Recent researches show that zinc oxide, material typically used in paint, glass and ceramics, may be manipulated to produce a UV-light sensor that is ultra-sensitive, improving applications in smoke, gas and fire detection. Researchers from the University of Surrey manipulated zinc oxide to create nanowires capable of UV-light detection and are 10,000 times more sensitive than the usual detectors made of zinc oxide. Current photoelectric smoke detectors sense larger particles in denser smoke but can’t detect smaller particles typical in rapid-burning fires.Due to their potential applications for a wide range of devices such as laser diodes, light-emitting diodes, piezoelectric transducers and generators, gas sensors, and ultraviolet (UV) detectors, Zinc oxide (ZnO) nanostructures have been the centre of extensive studies for a while. UV detectors finds its application in commercial and military applications which includes pollution monitoring, secure space communications, water purification, flame and missile plume detection, etc.
“UV light detectors made from zinc oxide have been used widely for some time but we have taken the material a step further to massively increase its performance,” said study co-author professor Ravi Silva from the University of Surrey in Britain. “We transformed zinc oxide from a flat film to a structure with bristle-like nanowires, increasing surface area and therefore increasing sensitivity and reaction speed,” Silva said.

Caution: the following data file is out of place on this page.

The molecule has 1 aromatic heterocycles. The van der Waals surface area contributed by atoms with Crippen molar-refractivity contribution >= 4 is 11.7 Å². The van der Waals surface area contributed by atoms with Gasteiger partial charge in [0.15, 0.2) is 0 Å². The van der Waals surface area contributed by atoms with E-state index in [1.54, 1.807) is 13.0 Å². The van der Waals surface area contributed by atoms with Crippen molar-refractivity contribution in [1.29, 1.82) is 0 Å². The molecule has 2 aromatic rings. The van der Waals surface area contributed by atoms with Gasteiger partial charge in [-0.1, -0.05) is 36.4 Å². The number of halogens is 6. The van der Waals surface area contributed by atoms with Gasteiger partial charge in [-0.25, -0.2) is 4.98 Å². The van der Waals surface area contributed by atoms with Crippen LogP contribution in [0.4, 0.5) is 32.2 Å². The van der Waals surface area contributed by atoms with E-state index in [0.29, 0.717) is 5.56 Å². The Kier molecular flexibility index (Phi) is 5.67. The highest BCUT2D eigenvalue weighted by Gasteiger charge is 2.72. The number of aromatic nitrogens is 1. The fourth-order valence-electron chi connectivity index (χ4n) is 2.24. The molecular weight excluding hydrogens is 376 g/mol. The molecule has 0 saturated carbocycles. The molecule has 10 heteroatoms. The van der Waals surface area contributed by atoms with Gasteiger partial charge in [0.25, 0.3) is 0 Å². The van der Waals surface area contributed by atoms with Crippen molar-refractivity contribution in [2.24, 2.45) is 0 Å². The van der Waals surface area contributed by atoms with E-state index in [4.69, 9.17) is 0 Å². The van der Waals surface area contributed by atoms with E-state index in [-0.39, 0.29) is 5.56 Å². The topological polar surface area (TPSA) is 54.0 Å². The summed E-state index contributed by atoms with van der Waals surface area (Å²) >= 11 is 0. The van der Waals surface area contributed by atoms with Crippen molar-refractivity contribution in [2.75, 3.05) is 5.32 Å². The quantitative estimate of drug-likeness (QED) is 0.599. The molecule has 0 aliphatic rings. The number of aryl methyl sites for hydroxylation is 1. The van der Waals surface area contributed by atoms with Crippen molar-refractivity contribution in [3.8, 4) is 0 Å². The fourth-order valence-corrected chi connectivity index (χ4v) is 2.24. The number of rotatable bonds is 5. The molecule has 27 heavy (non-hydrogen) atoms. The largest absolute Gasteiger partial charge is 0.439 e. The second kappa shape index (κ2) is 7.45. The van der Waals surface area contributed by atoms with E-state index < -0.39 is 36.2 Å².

Researchers believe that this new material could increase sensitivity and allow the sensor to detect distinct particles emitted at the early stages of fires, paving the way for specialist sensors that can be deployed in a number of applications. The team also predict that the applications for this material could be far reaching. From fire and gas detection to air pollution monitoring, they believe the sensor could also be incorporated into personal electronic devices, such as phones and tablets, to increase speed, with a response time 1000 times faster than traditional zinc oxide detectors
“This is a great example of a bespoke, designer nanomaterial that is adaptable to personal needs, yet still affordable. Due to the way in which this material is manufactured, it is ideally suited for use in future flexible electronics, a hugely exciting area,” added Professor Silva.
ZnO nanostructures have high photo response because of the increase in the surface-to-volume ratio and the active area reduced dimensionality. This work paves the way toward low cost, large scale, low temperature, seedless and site-selective fabrication of high performance ZnO nanowire sensors on flexible and transparent substrates.
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